I think it’s odd, that the President and administration are going out of their way to say, we are not going to invade Iran, and the conclusion by many on the left is that we are going to invade Iran.
those who love this country should be working to end this war.
Will removing our troops end this war? And which war are you talking about? The battle currently in Iraq, or the greater war "against terrorism."
 
Written By: Keith_Indy
URL: http://inactivist.org/blog/keith_indy
" I know my stuff,"

Depends on your definition of stuff.

" that a lot of war supporters have been unable to truly comprehend the ethical issues involved whenever a choice to use death and destruction as a tactic of policy. The impact on innocents, on civilians, on children, on the culture, and on lives in general"

Some of that "stuff", eh? That wouldn’t be an ad hominem attack either, would it? I doubt that you know your "stuff", but I don’t doubt that you are full of it.

" My meaning was that I think a lot of war supporters don’t understand the real strategic disaster this has unleashed,"

I know it is so easy to attack some vague, nameless, distant, target, and it makes you feel so morally and intellectually superior, but why is that relevant here? Perhaps I just do not understand your excellent writing skills.
 
Written By: timactual
URL: http://

Again, I apologize for the tone of the earlier post — sometimes when I’m in a hurry I let my emotion trump reason as I type!
Usually, in fact. Emotion, and not reason, after all of the bases of democratic party politics.
 
Written By: Bithead
URL: http://
So, if the government of Iran is killing our soldiers in Iraq, and we respond in kind, then would we be the aggressor???
First, you’re making an assumption (and since we likely have special operations in Iran, we’re already violating their sovereignty — but that’s an assumption too).

But yes, we would be the aggressor if we were to attack Iran if Iran is helping arm or fund Shi’ite militias, at least according to traditions of jus ad bello (the justice of going to war) and international law.

Will removing our troops end this war? And which war are you talking about? The battle currently in Iraq, or the greater war "against terrorism."
I suspect the sectarian war in Iraq will go on a long, long time. When ethnic animosities reach this level, things don’t get better quickly. Counter-terrorism (war on terror, like war on drugs, is a stretched and inappropriate metaphor) is hurt by our actions in Iraq, which do little to serve counter-terrorist purposes and in fact expose in a variety of unnecessary ways.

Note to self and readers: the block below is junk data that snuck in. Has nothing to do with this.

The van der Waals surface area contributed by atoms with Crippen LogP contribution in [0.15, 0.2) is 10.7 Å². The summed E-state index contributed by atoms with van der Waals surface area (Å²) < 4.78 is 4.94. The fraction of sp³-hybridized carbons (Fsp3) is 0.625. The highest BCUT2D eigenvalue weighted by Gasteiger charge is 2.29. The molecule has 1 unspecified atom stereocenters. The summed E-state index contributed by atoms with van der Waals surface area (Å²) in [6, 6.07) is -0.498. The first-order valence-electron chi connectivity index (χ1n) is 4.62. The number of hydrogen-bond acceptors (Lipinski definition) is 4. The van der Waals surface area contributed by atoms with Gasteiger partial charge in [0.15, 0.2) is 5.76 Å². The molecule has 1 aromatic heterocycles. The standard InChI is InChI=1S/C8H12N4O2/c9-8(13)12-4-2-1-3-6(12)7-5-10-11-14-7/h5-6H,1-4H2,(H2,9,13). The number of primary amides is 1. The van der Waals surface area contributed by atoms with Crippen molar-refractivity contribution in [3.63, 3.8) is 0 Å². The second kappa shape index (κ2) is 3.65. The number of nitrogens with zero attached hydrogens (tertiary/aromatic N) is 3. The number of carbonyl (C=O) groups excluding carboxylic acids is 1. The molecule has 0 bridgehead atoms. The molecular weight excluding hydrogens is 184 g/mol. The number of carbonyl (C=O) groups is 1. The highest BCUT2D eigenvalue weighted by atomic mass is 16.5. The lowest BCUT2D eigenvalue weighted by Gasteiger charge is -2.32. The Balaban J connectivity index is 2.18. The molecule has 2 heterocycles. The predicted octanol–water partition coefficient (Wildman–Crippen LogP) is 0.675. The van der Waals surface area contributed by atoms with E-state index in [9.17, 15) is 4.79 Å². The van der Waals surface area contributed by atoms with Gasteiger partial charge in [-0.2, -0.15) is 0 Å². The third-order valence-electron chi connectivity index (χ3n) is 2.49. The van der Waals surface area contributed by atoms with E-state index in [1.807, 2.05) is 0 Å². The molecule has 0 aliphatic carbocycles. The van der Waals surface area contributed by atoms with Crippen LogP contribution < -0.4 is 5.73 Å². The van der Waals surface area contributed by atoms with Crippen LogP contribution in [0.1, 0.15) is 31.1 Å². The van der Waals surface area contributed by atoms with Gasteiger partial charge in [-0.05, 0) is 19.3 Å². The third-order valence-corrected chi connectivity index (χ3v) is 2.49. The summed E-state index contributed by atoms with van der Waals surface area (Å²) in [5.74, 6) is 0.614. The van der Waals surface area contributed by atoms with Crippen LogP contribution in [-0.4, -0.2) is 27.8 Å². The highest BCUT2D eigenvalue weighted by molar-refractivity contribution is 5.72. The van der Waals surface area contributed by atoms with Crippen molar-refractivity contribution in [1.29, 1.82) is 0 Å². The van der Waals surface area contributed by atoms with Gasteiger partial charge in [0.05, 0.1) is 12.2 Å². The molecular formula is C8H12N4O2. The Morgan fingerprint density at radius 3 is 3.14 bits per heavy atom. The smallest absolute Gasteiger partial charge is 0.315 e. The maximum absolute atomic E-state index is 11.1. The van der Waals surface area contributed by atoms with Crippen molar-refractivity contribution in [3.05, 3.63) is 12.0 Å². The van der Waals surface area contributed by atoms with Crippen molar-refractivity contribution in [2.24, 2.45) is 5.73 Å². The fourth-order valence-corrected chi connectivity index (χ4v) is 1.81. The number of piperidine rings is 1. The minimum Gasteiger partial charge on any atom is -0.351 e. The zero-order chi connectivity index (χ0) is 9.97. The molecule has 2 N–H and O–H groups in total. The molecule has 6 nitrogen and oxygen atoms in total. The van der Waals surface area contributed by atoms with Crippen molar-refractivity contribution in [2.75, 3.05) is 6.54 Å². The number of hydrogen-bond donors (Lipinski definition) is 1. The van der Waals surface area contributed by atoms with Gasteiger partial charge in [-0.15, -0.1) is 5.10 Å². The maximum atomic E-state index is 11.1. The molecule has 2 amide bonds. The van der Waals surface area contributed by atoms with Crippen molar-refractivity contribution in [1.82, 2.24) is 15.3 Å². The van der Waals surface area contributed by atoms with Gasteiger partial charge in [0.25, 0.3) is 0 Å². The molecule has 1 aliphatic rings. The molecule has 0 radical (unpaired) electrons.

I still haven’t seen anyone lately truly defend staying in Iraq. Either it’s an abstract assertion (we need to ’finish the mission,’ or ’it will embolden our enemies). Next to the myriad of reasons why this so-called war is bad for national security, expensive, and damaging to American prestige and strength a vague concern that our enemies might be happy seems trivial.

Frankly, especially with the news coming out today in the Sy Hersh article, I’m convinced that the real terrorists love our predicament in Iraq and despite their rhetoric, hope we stay there (and al qaeda must be chuckling about how we first eliminated one of their hated enemies, Saddam, and now appear ready to go after another, the Shi’ites in Iran!)

Also, nobody has addressed the point that the war was won in 2003, and what we have now in a grand social engineering experiment which is virtually certain to fail given the cultural circumstances. And it’s also not been addressed how the issue is not the insurgency now, but the sectarian violence which despite the surge continues to kill over large numbers of Iraqis every day.

I’d appreciate and respect very much an attempt by someone who favors the war to actually address the tough issues.
 
Written By: Scott Erb
URL: http://faculty.umf.maine.edu/~erb/blog.htm
That is not the hypothetical I posited...

I asked "If Iran is killing our soldiers in Iraq," not if we found out they were helping others do it.
nobody has addressed the point that the war was won in 2003
I’ve made the same statement before.

Leaving Iraq without a functioning government, would be akin to leaving Afghanistan without a functioning government after the Soviets withdrew from there. Except in this instance, Iraq has the resources to fund an even greater world-wide jihadist revolution.